• (3/5)
    Kira-kira is about a poor family that has to move. They are Japanese and have to go to an internment camp. Kira-Kira is invisible because she is a person of color. Her little sister, Lynn, has lymphoma and her parents work hard to earn money for Lynn's treatments. Kira-kira is always sad. She rarely sees her parent and she is rarely seen by the world. Just when you think that her life can't be any sadder, her brother's foot gets caught in a trap and he can no longer walk properly. Then her sister dies. Somehow though even after all of the hardships and sadness Kira-Kira triumphs.This is a wonderfully written very realistic feeling book. Although it was very sad, I liked it because is reminds you to be a good person. Every one you meet has a story that you know nothing about so be compassionate. It also is a good reminder that you are the only person that can make you happy. Even though Kira-kira has all of these reasons to be miserable, she finds a way to be happy. It is also a good reminder that everyone matters. Kira-kira was invisible to her community because she was a person of color and she felt that if no one saw her she must not matter but she learned that everyone matters and that no one should be ignored.
  • (4/5)
    Starts slow, but moves into a heart felt story of two sisters who are Japanese Americans and the hardships of growing up in Georgia in the 60's not being white. They weren't black or "colored" but weren't white and didn't exactly know what people thought of them and their family. When Lynn gets sick the story of two sisters who are very close becomes one of tears, joy, and love.
  • (2/5)
    Billed as YA, but it's really a children's (MG) novel. Sad content but accessible writing for that age group.
  • (5/5)
    Spoiler alert. A touching book told from the viewpoint of a young Japanese American girl. Loved the voice. While students younger than grade 6 might enjoy it, keep in mind that the older sister dies of lymphoma, so it's best for more mature readers.From the book: Tonight I was supposed to write a book report on The Call of the Wild. It was my most favorite book I ever read, so I thought the report would be easy. The question we were supposed to answer in our report was: What is the theme of The Call of the Wild? What was the theme? I could never figure out exactly what "theme" meant.
  • (5/5)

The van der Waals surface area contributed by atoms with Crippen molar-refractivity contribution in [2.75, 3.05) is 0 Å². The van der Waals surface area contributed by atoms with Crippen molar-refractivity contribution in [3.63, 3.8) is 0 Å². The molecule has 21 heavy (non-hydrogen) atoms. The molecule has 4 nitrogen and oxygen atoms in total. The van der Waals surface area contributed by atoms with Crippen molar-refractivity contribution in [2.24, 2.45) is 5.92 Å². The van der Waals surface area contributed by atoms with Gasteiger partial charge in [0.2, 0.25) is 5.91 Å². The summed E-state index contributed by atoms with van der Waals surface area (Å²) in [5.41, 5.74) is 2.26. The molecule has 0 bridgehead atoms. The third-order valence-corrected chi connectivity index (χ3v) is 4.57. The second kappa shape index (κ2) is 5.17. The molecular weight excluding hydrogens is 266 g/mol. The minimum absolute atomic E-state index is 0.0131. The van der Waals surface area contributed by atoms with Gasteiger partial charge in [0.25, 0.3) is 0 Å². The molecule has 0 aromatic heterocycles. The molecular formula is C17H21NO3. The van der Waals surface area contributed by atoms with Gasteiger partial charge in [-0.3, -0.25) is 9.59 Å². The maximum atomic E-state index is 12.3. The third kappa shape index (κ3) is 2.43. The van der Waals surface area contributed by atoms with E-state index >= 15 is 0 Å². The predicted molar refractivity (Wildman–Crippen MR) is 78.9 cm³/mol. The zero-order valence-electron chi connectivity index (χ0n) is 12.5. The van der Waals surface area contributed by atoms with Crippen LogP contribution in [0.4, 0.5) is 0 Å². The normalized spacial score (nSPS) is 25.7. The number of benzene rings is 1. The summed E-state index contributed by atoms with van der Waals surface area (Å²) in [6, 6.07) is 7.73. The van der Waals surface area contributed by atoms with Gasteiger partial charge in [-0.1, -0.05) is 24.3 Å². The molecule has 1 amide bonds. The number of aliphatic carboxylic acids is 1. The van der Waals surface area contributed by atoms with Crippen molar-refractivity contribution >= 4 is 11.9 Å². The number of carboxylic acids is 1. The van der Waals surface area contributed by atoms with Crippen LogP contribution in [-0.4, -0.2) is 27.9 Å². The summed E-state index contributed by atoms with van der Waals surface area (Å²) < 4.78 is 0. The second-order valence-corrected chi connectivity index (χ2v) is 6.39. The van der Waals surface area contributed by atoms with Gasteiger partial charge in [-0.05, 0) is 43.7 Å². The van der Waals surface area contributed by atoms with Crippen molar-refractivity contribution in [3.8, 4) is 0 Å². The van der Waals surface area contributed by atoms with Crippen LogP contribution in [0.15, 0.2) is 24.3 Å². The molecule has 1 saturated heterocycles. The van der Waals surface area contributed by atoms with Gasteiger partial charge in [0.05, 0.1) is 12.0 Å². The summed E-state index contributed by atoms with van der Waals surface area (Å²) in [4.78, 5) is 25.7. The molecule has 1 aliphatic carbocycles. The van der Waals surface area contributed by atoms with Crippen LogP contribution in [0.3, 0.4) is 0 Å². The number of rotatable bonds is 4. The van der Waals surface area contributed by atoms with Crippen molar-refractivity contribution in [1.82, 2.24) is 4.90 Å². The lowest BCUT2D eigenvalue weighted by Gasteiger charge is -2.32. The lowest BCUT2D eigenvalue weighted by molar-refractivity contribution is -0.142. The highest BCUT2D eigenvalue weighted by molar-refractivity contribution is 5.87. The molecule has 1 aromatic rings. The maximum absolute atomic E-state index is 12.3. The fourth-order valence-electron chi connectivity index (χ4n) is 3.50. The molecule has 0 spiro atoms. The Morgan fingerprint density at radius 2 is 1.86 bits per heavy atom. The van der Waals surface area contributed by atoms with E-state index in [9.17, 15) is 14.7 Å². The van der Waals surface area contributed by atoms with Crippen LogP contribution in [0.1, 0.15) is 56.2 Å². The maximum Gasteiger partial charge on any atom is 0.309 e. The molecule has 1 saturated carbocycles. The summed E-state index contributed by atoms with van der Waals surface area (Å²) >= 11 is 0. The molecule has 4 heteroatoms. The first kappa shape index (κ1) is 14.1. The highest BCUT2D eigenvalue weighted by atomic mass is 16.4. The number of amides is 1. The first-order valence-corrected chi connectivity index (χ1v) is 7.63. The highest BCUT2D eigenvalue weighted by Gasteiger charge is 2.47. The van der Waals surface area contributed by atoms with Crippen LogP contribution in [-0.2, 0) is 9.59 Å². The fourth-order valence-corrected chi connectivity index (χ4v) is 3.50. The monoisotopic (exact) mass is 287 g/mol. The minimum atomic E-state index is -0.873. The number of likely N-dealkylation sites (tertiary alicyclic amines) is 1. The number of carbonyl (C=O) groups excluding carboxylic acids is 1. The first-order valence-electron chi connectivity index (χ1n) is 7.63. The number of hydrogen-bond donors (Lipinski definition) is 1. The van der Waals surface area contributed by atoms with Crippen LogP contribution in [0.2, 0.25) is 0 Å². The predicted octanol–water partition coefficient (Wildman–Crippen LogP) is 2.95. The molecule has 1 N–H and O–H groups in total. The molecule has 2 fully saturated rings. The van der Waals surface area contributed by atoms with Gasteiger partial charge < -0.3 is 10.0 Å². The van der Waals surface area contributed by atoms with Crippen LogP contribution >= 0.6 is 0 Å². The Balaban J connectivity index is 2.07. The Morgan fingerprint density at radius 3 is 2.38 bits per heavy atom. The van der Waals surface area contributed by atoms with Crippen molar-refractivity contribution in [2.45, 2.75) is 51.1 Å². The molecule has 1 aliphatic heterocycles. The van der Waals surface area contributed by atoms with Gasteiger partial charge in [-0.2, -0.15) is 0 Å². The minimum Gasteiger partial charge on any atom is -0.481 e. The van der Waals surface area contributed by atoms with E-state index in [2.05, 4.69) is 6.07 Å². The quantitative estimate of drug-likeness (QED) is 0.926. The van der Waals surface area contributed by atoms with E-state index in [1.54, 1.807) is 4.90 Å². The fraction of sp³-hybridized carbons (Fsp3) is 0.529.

I don't know what to say about this book that won't make it seem like I'm just gushing about it because 'diversity'. This book is about a Japanese American family that tries to find success in the 1950s. Katie Takeshima narrates her life as a 11 year old and one of only 30 Japanese people in her city. Her older sister Lynn is her best friend and as they adjust to living Georgia they also gain a little brother named Samson and thick southern accent. Life goes on and Katie has to learn how to live it. A phrase that Lynn taught her kira-kira means to glimmer or sparkle helps her remember to appreciate the little things in life and be grateful that she gets to have a life.I find myself liking coming of age stories when it pertains to children rather than teenagers. I think I've finally reached that age where I don't see myself as such a young person that I can't relate to what teenagers are dealing with these days (not to mention that I never had to deal with heavy things like the hardcore party scene because I had no life) so it moves me to go back and find books that have relatable content. I'm not Japanese but I have parents that immigrated from another country in hopes of bringing up their children in a better country. I have had to balance two cultures my whole life and I still get reminders of different sayings that come from my background. The family portrayed in the book wasn't too far off from what I was used to but it's always interesting for me to compare the traits that they have in common with mine. Others may find the writing too simple but honestly I'd rather get straight to the point than fluff that doesn't move the story along or teach me anything about a character's traits other than the color on her nail polish. And when the color of a nail polish was mentioned it had everything to do with the situation Katie and Lynn were in. The sparkle of the moment was that pink nail polish. It's little moments that really get to me. And it also helps that I liked every character and those that I wasn't supposed to like or really hate all that much weren't just throwaways either. This was plain satisfying.